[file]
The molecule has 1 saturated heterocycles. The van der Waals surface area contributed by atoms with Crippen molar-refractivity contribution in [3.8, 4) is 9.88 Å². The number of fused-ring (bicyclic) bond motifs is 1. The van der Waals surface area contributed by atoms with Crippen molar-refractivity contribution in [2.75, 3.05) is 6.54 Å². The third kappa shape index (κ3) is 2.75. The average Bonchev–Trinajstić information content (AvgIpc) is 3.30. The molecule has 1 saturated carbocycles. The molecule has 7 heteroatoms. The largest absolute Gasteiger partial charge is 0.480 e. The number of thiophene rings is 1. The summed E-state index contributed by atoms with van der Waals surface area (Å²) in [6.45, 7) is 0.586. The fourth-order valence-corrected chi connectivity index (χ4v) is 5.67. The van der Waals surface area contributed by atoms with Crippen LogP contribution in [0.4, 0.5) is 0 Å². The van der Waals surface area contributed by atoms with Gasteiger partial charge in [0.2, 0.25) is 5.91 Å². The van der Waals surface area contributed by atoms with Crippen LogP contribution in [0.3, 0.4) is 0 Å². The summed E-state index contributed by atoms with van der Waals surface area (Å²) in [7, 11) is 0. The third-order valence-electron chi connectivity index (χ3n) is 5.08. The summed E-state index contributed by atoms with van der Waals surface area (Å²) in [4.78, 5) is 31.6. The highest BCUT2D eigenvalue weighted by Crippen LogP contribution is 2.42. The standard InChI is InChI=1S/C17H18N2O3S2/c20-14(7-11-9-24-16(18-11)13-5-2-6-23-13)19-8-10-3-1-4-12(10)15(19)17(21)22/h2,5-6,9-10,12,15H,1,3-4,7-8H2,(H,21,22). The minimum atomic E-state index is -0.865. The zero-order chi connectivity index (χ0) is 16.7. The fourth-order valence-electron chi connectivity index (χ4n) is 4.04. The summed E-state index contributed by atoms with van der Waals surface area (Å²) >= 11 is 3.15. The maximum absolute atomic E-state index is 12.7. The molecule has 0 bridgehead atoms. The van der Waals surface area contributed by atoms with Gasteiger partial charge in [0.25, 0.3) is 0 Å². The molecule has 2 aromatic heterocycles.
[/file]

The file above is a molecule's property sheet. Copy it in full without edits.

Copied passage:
The molecule has 1 saturated heterocycles. The van der Waals surface area contributed by atoms with Crippen molar-refractivity contribution in [3.8, 4) is 9.88 Å². The number of fused-ring (bicyclic) bond motifs is 1. The van der Waals surface area contributed by atoms with Crippen molar-refractivity contribution in [2.75, 3.05) is 6.54 Å². The third kappa shape index (κ3) is 2.75. The average Bonchev–Trinajstić information content (AvgIpc) is 3.30. The molecule has 1 saturated carbocycles. The molecule has 7 heteroatoms. The largest absolute Gasteiger partial charge is 0.480 e. The number of thiophene rings is 1. The summed E-state index contributed by atoms with van der Waals surface area (Å²) in [6.45, 7) is 0.586. The fourth-order valence-corrected chi connectivity index (χ4v) is 5.67. The van der Waals surface area contributed by atoms with Crippen LogP contribution in [0.4, 0.5) is 0 Å². The van der Waals surface area contributed by atoms with Gasteiger partial charge in [0.2, 0.25) is 5.91 Å². The van der Waals surface area contributed by atoms with Crippen LogP contribution in [0.3, 0.4) is 0 Å². The summed E-state index contributed by atoms with van der Waals surface area (Å²) in [7, 11) is 0. The third-order valence-electron chi connectivity index (χ3n) is 5.08. The summed E-state index contributed by atoms with van der Waals surface area (Å²) in [4.78, 5) is 31.6. The highest BCUT2D eigenvalue weighted by Crippen LogP contribution is 2.42. The standard InChI is InChI=1S/C17H18N2O3S2/c20-14(7-11-9-24-16(18-11)13-5-2-6-23-13)19-8-10-3-1-4-12(10)15(19)17(21)22/h2,5-6,9-10,12,15H,1,3-4,7-8H2,(H,21,22). The minimum atomic E-state index is -0.865. The zero-order chi connectivity index (χ0) is 16.7. The fourth-order valence-electron chi connectivity index (χ4n) is 4.04. The summed E-state index contributed by atoms with van der Waals surface area (Å²) >= 11 is 3.15. The maximum absolute atomic E-state index is 12.7. The molecule has 0 bridgehead atoms. The van der Waals surface area contributed by atoms with Gasteiger partial charge in [0.25, 0.3) is 0 Å². The molecule has 2 aromatic heterocycles.